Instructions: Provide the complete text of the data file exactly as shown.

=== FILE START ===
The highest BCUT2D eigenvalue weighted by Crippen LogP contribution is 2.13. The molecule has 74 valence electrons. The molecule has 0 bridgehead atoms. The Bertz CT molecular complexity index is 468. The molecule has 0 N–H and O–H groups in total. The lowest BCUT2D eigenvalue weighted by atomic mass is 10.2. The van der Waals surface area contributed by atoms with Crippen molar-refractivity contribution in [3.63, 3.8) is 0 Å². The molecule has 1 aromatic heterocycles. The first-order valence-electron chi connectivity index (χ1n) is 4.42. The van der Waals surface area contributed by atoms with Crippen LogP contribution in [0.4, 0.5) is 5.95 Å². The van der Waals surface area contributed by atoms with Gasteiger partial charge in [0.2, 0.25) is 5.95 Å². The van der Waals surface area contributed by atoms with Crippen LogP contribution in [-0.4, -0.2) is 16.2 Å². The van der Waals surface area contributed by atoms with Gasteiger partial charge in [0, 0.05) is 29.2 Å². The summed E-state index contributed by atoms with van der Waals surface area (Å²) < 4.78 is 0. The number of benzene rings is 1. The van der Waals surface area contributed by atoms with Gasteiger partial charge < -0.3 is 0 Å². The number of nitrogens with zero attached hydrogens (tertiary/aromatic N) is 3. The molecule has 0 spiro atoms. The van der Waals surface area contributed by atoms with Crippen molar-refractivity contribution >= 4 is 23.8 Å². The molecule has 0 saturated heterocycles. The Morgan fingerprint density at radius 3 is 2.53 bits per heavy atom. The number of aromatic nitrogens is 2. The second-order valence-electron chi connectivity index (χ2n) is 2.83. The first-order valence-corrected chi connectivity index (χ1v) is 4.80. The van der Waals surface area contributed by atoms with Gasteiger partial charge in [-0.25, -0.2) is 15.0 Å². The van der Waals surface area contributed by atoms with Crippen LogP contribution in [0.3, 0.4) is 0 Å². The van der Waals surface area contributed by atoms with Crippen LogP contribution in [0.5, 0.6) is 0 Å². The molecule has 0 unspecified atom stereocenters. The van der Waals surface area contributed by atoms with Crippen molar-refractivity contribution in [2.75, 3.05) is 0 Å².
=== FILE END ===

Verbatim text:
The highest BCUT2D eigenvalue weighted by Crippen LogP contribution is 2.13. The molecule has 74 valence electrons. The molecule has 0 bridgehead atoms. The Bertz CT molecular complexity index is 468. The molecule has 0 N–H and O–H groups in total. The lowest BCUT2D eigenvalue weighted by atomic mass is 10.2. The van der Waals surface area contributed by atoms with Crippen molar-refractivity contribution in [3.63, 3.8) is 0 Å². The molecule has 1 aromatic heterocycles. The first-order valence-electron chi connectivity index (χ1n) is 4.42. The van der Waals surface area contributed by atoms with Crippen LogP contribution in [0.4, 0.5) is 5.95 Å². The van der Waals surface area contributed by atoms with Gasteiger partial charge in [0.2, 0.25) is 5.95 Å². The van der Waals surface area contributed by atoms with Crippen LogP contribution in [-0.4, -0.2) is 16.2 Å². The van der Waals surface area contributed by atoms with Gasteiger partial charge in [0, 0.05) is 29.2 Å². The summed E-state index contributed by atoms with van der Waals surface area (Å²) < 4.78 is 0. The number of benzene rings is 1. The van der Waals surface area contributed by atoms with Gasteiger partial charge < -0.3 is 0 Å². The number of nitrogens with zero attached hydrogens (tertiary/aromatic N) is 3. The molecule has 0 spiro atoms. The van der Waals surface area contributed by atoms with Crippen molar-refractivity contribution >= 4 is 23.8 Å². The molecule has 0 saturated heterocycles. The Morgan fingerprint density at radius 3 is 2.53 bits per heavy atom. The number of aromatic nitrogens is 2. The second-order valence-electron chi connectivity index (χ2n) is 2.83. The first-order valence-corrected chi connectivity index (χ1v) is 4.80. The van der Waals surface area contributed by atoms with Gasteiger partial charge in [-0.25, -0.2) is 15.0 Å². The van der Waals surface area contributed by atoms with Crippen LogP contribution in [0.3, 0.4) is 0 Å². The van der Waals surface area contributed by atoms with Crippen LogP contribution in [0.5, 0.6) is 0 Å². The molecule has 0 unspecified atom stereocenters. The van der Waals surface area contributed by atoms with Crippen molar-refractivity contribution in [2.75, 3.05) is 0 Å².